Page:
By Lisa Knepper
Entrepreneurs bring vitality to the marketplace, driving innovation and change. But all too often, established interests respond to such competition not by competing in turn, but by colluding with government to pass laws like occupational licensing rules that keep upstarts out of the market.
In the political arena, campaign finance laws have the same effect, as University of Missouri economist and campaign finance expert Jeffrey Milyo shows in a new IJ strategic research report, Keep Out: How State Campaign Finance Laws Erect Barriers to Entry for Political Entrepreneurs. (For a copy of the report, visit: www.ij.org/KeepOut.)
“Whether it is the civil rights movement of the 1960s or today’s tea party movement, outsiders in American politics have always played a crucial role in challenging the status quo by pushing new ideas to the fore and inspiring newcomers to run for public office,” writes Milyo.
Such political entrepreneurs bring vibrancy to American democracy and keep the political establishment on its toes. Yet campaign finance laws in all 50 states erect barriers to entry that effectively tell newcomers to keep out.
Milyo shows how contribution limits and campaign finance red tape make it harder for political entrepreneurs to form new groups and reduce the resources available for political advocacy.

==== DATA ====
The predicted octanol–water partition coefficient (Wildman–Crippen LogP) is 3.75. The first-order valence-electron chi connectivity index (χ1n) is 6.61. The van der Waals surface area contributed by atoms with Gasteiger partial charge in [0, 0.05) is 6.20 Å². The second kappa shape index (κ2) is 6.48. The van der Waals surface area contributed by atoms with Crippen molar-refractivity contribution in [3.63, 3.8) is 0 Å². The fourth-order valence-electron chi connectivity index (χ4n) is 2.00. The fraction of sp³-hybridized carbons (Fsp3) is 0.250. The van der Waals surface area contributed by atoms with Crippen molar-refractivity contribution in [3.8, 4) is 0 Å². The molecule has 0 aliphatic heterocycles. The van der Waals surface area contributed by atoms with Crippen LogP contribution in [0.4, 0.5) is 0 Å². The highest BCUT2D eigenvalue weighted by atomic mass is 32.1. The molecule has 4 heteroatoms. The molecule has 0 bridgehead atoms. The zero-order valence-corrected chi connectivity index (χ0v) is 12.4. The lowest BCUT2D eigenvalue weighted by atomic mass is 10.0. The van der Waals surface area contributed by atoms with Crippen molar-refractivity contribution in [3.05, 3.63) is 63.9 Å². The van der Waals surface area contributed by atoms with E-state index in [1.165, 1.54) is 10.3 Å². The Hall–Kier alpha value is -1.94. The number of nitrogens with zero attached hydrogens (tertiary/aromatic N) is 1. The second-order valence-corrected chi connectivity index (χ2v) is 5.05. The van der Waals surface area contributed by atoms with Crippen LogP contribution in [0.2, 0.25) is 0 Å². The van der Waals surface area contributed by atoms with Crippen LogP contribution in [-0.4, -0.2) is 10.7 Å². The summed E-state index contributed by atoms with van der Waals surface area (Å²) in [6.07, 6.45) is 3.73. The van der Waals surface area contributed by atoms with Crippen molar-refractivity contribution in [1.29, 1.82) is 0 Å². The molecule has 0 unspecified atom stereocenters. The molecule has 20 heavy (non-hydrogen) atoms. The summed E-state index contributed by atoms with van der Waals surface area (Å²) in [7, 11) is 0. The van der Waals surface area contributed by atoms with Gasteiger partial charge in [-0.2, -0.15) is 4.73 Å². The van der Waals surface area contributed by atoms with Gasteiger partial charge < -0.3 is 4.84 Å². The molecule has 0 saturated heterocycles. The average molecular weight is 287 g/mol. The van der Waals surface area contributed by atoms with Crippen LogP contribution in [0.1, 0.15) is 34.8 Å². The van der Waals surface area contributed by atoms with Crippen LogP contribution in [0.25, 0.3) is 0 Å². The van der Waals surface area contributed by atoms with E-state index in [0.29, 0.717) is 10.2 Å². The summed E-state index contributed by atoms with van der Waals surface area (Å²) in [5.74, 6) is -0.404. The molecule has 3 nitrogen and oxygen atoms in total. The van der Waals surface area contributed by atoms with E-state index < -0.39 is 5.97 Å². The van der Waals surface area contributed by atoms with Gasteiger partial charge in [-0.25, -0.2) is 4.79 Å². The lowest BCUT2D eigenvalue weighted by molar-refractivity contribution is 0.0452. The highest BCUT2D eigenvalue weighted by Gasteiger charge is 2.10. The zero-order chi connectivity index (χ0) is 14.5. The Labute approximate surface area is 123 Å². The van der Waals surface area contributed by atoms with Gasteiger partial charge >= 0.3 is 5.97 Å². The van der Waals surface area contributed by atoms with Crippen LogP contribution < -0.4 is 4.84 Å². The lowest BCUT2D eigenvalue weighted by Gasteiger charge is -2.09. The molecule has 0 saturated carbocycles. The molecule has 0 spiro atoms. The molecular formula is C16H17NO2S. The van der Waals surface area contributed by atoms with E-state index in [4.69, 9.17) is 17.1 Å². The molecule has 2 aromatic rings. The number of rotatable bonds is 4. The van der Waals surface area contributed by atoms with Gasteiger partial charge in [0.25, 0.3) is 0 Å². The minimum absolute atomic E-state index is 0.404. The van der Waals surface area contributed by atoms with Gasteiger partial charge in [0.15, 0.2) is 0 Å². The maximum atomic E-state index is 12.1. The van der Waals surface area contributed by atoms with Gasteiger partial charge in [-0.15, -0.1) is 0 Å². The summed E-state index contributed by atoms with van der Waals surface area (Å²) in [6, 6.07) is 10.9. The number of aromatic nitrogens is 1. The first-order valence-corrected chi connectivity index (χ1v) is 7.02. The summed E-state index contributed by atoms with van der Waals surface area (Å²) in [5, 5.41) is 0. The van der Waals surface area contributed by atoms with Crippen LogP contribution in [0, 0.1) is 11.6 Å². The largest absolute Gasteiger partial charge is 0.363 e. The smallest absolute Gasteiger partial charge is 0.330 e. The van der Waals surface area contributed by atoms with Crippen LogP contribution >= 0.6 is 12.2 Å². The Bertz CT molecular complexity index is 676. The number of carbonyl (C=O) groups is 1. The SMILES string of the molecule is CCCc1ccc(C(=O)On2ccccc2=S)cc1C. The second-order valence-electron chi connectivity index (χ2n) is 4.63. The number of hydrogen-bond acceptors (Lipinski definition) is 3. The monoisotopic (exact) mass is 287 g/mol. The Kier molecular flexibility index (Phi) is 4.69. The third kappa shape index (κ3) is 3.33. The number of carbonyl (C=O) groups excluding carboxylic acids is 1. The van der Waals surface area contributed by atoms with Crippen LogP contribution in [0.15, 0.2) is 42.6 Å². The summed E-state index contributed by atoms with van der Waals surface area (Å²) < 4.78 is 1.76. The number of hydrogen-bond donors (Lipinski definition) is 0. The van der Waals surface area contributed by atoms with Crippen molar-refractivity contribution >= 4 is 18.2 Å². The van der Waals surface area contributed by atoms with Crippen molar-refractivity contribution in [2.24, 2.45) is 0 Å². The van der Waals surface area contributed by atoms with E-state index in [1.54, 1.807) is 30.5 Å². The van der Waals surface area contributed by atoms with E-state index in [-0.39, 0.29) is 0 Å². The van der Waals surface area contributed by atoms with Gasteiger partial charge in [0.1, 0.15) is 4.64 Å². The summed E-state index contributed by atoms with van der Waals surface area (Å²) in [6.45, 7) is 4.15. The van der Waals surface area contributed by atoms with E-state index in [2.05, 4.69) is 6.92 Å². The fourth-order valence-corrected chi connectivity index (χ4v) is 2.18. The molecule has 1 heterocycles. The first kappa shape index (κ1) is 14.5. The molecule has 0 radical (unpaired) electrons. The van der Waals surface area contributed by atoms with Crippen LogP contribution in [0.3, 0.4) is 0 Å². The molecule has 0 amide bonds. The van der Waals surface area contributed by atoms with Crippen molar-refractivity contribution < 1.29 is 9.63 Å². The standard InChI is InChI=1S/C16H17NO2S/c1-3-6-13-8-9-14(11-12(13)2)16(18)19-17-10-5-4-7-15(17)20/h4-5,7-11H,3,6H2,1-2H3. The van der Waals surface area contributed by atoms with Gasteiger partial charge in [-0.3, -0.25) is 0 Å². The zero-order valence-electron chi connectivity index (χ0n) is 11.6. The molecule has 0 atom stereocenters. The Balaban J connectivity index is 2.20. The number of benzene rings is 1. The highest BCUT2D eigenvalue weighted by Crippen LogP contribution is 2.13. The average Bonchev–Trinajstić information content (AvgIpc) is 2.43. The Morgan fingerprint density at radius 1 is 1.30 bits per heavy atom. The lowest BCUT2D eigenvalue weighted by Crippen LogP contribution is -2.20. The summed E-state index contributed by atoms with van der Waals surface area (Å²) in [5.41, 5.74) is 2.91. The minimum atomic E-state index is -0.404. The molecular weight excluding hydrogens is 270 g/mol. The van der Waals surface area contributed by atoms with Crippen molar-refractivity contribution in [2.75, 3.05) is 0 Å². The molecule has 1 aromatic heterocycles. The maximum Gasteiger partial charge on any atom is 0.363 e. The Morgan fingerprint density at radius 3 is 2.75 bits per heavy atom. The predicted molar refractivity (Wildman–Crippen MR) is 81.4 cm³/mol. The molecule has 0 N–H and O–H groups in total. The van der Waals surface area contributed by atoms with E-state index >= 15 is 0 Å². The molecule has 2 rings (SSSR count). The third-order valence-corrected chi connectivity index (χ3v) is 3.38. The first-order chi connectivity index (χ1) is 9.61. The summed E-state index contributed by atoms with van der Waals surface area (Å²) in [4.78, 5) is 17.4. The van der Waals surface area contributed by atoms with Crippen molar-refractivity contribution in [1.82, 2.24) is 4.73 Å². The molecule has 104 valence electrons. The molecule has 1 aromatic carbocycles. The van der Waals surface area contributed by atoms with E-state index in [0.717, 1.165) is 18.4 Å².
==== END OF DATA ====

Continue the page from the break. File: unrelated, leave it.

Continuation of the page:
Consider IJ’s clients in our Citizen Speech case in Florida (see previous page). They wanted to make their voices heard with their own message—not donate to support some other more-established group’s message. But Florida ties them up in red tape if they speak out on their own.
Or consider SpeechNow.org. The group wanted to defeat candidates who favor campaign finance laws, but federal contribution limits made large donations to its efforts illegal. Milyo shows that such new groups in particular need large contributions—political venture capital—to get off the ground and attract support. With help from the Institute for Justice and the Center for Competitive Politics, SpeechNow.org defeated the federal limits, but similar laws remain in nearly two dozen states.
To political pros, these laws are barely nuisances. But to would-be political entrepreneurs, they are barriers to the political arena. That is how campaign finance laws lead to fewer new voices and cement the status quo. Indeed, that is entirely the point.
Lisa Knepper is IJ’s director of strategic research.